This was their brief: to choose a date, then get women from all over the country to spot sexist or misogynistic items in national and local publications, cut them out and post them to the WMN for compilation.
The group was methodical in their approach, and the result is a revealing snapshot of attitudes to women as portrayed in the print media in the early 80s.
Read 131 tweets
Aug 24, 2018
Yesterday we saw this graph being passed around regarding gender bias in GCSE subjects. Green is boys, and purple is girls. graph shows only a tiny proportion of girls interested in construction.
Now, where would youngsters get the idea that construction was a field reserved for boys and nothing to do with girls? Here are some boys' T shirts on sale at Asda right now. t shirt showing construction vehicles
boys'T shirt showing construction vehicles
Read 18 tweets
Aug 13, 2018
In last night's #VintageMagTweets I asked how come boys are generally raised to be confident, and girls to be compliant (and the impact that has on their education and career progress). Well, today I was in Primark and I had a look at the messages on girls'and boys' T shirts.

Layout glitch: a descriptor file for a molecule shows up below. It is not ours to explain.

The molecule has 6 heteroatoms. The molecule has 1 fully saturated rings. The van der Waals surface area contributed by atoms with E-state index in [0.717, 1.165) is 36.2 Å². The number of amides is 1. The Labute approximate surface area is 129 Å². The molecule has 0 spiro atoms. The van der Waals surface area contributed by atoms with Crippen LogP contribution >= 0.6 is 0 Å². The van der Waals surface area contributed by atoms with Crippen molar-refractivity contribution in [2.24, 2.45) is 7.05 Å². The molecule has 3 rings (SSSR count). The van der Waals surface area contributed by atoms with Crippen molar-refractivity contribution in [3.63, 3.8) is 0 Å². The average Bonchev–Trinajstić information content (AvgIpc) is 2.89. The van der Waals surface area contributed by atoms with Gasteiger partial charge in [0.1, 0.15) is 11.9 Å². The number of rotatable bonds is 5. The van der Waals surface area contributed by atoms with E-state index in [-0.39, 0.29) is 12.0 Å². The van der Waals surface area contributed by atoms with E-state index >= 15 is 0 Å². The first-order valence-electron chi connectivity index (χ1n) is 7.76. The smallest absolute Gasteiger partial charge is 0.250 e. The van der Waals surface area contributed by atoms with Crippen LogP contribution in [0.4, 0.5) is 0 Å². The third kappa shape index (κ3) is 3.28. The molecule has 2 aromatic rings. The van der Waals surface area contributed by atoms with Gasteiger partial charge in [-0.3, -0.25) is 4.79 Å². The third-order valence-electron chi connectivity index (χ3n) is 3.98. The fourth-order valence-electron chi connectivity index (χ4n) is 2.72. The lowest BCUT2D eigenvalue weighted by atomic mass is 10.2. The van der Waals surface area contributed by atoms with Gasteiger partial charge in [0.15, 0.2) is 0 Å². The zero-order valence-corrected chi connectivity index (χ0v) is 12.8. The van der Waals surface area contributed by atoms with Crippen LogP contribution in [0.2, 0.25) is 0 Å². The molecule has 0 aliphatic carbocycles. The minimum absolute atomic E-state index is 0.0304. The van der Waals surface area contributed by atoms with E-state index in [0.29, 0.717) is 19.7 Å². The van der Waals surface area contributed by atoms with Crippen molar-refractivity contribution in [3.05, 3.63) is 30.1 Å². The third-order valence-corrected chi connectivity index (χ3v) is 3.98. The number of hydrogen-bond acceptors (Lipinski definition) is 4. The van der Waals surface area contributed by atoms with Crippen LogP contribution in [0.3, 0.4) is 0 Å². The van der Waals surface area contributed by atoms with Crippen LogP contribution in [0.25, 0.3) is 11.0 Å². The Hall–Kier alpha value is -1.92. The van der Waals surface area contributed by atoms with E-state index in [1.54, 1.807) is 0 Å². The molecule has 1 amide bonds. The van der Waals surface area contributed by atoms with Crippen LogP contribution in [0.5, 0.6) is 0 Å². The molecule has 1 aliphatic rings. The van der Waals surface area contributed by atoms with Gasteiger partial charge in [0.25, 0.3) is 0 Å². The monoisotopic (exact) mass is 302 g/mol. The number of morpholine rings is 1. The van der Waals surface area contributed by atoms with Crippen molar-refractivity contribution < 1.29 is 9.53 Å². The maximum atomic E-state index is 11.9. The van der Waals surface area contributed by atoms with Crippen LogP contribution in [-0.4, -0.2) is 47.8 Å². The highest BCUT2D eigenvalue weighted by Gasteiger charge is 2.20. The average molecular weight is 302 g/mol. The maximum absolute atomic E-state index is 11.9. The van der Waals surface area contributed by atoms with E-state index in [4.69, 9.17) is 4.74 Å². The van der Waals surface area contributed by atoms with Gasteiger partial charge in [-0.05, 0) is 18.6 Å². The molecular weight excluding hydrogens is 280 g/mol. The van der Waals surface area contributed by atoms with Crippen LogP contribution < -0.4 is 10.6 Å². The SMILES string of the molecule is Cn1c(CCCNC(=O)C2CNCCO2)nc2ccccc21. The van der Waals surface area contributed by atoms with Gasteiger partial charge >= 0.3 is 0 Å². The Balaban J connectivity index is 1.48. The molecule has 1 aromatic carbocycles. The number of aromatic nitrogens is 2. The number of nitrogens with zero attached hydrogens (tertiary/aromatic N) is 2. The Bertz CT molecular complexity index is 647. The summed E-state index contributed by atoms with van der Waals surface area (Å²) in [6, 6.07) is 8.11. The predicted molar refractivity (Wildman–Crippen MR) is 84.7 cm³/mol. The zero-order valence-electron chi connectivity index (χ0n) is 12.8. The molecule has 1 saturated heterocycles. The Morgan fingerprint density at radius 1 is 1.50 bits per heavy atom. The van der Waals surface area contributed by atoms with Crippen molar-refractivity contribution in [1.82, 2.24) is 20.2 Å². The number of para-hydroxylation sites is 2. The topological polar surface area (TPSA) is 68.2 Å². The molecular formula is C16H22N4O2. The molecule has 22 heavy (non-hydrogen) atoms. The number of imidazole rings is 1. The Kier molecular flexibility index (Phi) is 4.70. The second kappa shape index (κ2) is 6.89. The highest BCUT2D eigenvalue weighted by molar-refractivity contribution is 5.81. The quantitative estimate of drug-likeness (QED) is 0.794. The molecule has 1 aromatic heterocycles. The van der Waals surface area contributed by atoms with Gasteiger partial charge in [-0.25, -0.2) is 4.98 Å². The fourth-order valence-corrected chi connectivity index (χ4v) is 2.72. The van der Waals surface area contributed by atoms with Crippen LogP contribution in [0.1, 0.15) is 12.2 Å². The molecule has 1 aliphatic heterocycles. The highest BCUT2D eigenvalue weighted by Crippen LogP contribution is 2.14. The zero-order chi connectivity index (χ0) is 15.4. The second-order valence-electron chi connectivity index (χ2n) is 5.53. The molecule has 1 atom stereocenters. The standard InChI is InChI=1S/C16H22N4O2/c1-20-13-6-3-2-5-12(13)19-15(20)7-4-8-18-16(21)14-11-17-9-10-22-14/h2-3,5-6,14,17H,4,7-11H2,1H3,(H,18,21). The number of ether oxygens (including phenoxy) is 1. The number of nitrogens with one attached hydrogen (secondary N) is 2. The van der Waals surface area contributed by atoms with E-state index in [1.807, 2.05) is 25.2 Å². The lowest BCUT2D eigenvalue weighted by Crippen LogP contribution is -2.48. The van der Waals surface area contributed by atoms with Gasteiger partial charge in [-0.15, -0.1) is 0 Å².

Here are what the boys' T shirts told them they are/can do:
Read 35 tweets
Jun 14, 2018
Here are tonight's vintage mag tweets. They all come from just one copy of Cosmopolitan, and I think make an interesting snapshot of the state of the world for women at that time.
So first off, a first aid quiz in which the idea of domestic violence against women is treated as a bit of a rib-tickler.
Still, they can redeem themselves later in the article and stress how unacceptable men beating up women really is, can't they? Oh.
Read 19 tweets
May 31, 2018
Just to tip you off, tonight's vintage mag clippings will be about the tax system and how it discriminated against women in the 70s, 80s and 90s. The effects of those policies are of course still being felt by #waspi women.
OK, remember the Equal Opportunities Act of 1975/6 that was supposed to bring parity to women's financial status? here's what it left out.
Here are some of the impacts of those exclusions, in 1976.
Read 42 tweets
May 15, 2018
Because I was so impressed by the Brownie pack tonight, I'm going to begin an off-schedule vintage mag thread about girls and science/technology teaching in the 70s and 80s.
Jackie magazine gives us the only reason to bother learning about computers.
This from Pink magazine, about 1980. Even our own comics were telling us science was for Men!
Read 46 tweets